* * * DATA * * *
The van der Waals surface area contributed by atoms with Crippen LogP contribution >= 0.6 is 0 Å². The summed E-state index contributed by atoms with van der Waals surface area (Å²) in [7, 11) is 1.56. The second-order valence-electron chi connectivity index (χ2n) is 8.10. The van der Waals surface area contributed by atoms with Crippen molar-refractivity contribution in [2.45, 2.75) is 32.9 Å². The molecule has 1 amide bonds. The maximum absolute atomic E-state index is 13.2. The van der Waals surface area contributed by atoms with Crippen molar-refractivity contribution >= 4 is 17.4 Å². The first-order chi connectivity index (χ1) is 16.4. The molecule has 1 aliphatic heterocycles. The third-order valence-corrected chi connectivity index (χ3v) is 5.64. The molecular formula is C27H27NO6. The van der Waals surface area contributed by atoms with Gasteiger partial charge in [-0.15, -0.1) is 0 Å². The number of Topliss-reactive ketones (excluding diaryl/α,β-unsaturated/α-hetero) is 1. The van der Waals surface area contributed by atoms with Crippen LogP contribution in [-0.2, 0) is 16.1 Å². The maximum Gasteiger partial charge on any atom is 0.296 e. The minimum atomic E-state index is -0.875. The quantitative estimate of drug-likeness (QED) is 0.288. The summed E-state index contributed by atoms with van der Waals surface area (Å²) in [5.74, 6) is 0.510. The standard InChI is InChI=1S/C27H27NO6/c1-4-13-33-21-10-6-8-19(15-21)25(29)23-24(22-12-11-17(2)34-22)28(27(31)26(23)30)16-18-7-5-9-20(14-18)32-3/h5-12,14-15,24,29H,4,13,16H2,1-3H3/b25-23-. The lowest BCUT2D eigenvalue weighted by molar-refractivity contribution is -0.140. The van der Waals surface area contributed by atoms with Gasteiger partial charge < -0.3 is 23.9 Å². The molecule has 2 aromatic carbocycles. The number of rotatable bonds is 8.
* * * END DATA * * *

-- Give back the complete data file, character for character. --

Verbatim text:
The van der Waals surface area contributed by atoms with Crippen LogP contribution >= 0.6 is 0 Å². The summed E-state index contributed by atoms with van der Waals surface area (Å²) in [7, 11) is 1.56. The second-order valence-electron chi connectivity index (χ2n) is 8.10. The van der Waals surface area contributed by atoms with Crippen molar-refractivity contribution in [2.45, 2.75) is 32.9 Å². The molecule has 1 amide bonds. The maximum absolute atomic E-state index is 13.2. The van der Waals surface area contributed by atoms with Crippen molar-refractivity contribution >= 4 is 17.4 Å². The first-order chi connectivity index (χ1) is 16.4. The molecule has 1 aliphatic heterocycles. The third-order valence-corrected chi connectivity index (χ3v) is 5.64. The molecular formula is C27H27NO6. The van der Waals surface area contributed by atoms with Gasteiger partial charge in [-0.15, -0.1) is 0 Å². The number of Topliss-reactive ketones (excluding diaryl/α,β-unsaturated/α-hetero) is 1. The van der Waals surface area contributed by atoms with Crippen LogP contribution in [-0.2, 0) is 16.1 Å². The maximum Gasteiger partial charge on any atom is 0.296 e. The minimum atomic E-state index is -0.875. The quantitative estimate of drug-likeness (QED) is 0.288. The summed E-state index contributed by atoms with van der Waals surface area (Å²) in [5.74, 6) is 0.510. The standard InChI is InChI=1S/C27H27NO6/c1-4-13-33-21-10-6-8-19(15-21)25(29)23-24(22-12-11-17(2)34-22)28(27(31)26(23)30)16-18-7-5-9-20(14-18)32-3/h5-12,14-15,24,29H,4,13,16H2,1-3H3/b25-23-. The lowest BCUT2D eigenvalue weighted by molar-refractivity contribution is -0.140. The van der Waals surface area contributed by atoms with Gasteiger partial charge < -0.3 is 23.9 Å². The molecule has 2 aromatic carbocycles. The number of rotatable bonds is 8.